Dear Majority Leader Reid and Minority Leader McConnell:
The current Senate ethics process is widely – and accurately – perceived as insular and opaque, failing to adequately identify ethical lapses and ensure public confidence in the institution. We, the undersigned groups, urge you, in bipartisan agreement, to publicly endorse the following constructive changes to improve a process that is often described as a black hole:
* Create an Office of Senate Ethics
The ethics process in the U.S. House of Representatives was significantly improved with the creation of the Office of Congressional Ethics (OCE). The Office has provided a place for allegations of ethical violations to be credibly heard and investigated, and has alleviated some of the most serious concerns about a process that had become utterly dysfunctional. An equivalent Office of Senate Ethics (OSE), with appropriate subpoena power, would enhance the public credibility of the current process.
* Create timetables for public reports on the status of investigations.
While we appreciate that ongoing investigations are sensitive and necessitate discretion, the Senate Select Committee on Ethics has taken these understandable considerations to the extreme. Information goes in, but no information is generally and routinely available until a final disposition is reached, leaving the public in the dark. The process should have established timetables to help manage public expectations, able to be waived only under extraordinary circumstances, such as when an investigation is put on hold pursuant to a review by the Department of Justice.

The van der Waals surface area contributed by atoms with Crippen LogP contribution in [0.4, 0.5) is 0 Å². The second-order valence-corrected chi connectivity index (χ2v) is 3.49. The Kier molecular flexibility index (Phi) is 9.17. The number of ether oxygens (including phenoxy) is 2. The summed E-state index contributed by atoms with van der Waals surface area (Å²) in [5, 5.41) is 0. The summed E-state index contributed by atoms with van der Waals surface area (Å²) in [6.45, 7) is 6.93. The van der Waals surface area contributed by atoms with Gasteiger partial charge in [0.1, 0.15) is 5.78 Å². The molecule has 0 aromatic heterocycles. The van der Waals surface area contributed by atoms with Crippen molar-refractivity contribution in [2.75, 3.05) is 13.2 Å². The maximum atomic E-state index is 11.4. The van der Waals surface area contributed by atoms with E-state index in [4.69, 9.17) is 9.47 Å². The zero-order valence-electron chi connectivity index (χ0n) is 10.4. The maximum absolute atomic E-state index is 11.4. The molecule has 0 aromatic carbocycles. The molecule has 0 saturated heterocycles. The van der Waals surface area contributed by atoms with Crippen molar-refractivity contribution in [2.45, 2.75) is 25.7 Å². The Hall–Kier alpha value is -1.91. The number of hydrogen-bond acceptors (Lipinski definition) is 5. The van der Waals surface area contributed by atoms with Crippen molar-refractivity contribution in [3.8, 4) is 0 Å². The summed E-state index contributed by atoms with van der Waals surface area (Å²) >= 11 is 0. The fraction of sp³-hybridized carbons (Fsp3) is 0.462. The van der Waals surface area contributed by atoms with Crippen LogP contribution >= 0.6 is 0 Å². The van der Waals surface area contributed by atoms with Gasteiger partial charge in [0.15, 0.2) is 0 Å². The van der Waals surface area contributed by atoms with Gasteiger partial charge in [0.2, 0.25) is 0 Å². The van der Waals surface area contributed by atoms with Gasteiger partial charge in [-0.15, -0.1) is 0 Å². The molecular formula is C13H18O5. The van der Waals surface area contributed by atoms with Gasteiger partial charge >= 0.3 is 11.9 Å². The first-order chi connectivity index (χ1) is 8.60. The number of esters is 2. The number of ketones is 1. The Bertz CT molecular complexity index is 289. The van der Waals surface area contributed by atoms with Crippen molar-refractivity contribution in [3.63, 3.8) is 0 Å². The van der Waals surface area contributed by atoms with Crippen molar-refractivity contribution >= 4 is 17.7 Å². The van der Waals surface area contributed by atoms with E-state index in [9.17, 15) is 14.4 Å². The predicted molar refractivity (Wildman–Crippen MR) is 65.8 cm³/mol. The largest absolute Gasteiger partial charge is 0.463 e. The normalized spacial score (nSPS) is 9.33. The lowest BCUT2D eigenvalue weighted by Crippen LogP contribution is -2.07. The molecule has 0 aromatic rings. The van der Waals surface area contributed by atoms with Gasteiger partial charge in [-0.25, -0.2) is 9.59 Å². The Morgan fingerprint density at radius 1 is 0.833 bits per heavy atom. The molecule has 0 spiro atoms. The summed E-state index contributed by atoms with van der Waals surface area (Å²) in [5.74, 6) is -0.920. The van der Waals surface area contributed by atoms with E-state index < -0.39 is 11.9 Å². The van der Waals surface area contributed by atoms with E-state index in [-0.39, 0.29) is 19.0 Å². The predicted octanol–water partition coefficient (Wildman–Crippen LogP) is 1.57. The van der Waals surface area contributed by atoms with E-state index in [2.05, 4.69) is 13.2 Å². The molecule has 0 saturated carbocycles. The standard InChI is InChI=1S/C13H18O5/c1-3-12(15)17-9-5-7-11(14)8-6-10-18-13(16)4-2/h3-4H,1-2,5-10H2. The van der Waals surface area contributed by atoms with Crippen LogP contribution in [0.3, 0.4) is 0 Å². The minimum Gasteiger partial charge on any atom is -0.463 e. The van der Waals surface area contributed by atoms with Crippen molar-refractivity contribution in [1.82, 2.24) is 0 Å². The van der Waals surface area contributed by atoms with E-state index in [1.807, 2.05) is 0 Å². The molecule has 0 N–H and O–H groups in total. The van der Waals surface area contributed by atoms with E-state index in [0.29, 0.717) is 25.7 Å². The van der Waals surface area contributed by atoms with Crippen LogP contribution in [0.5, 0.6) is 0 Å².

* Increase transparency of and access to the Senate Ethics Committee
Because the Ethics Committee continues to do almost all of its work behind closed doors, reasonable suspicions arise that the Committee is more interested in protecting individual Senators and staff than the integrity of the institution. One important step that can be taken to increase the Committee’s credibility is to increase and improve the public availability of documents pertaining to Senate ethics, such as all current and historic guidance issued by the Committee. In addition, ethics documents already required to be disclosed to the public should
be made available online, such as legal defense fund disclosures and statements of recusal.
* More frequent ethics training for Senators and Senate personnel
Each Senator and Senate staffer should undergo an ethics training session every four years. This would serve as a refresher/update as well as reminder of ethics rules.
* Review current travel rules
The Committee should review current travel rules, especially those governing pass-through transactions, to ensure the rules accurately reveal the purpose and nature of privately financed Senate travel.
We look forward to hearing your response to these proposals.
Campaign Legal Center
Citizens for Responsibility and Ethics in Washington (CREW)
League of Women Voters
Project On Government Oversight (POGO)
Taxpayers for Common Sense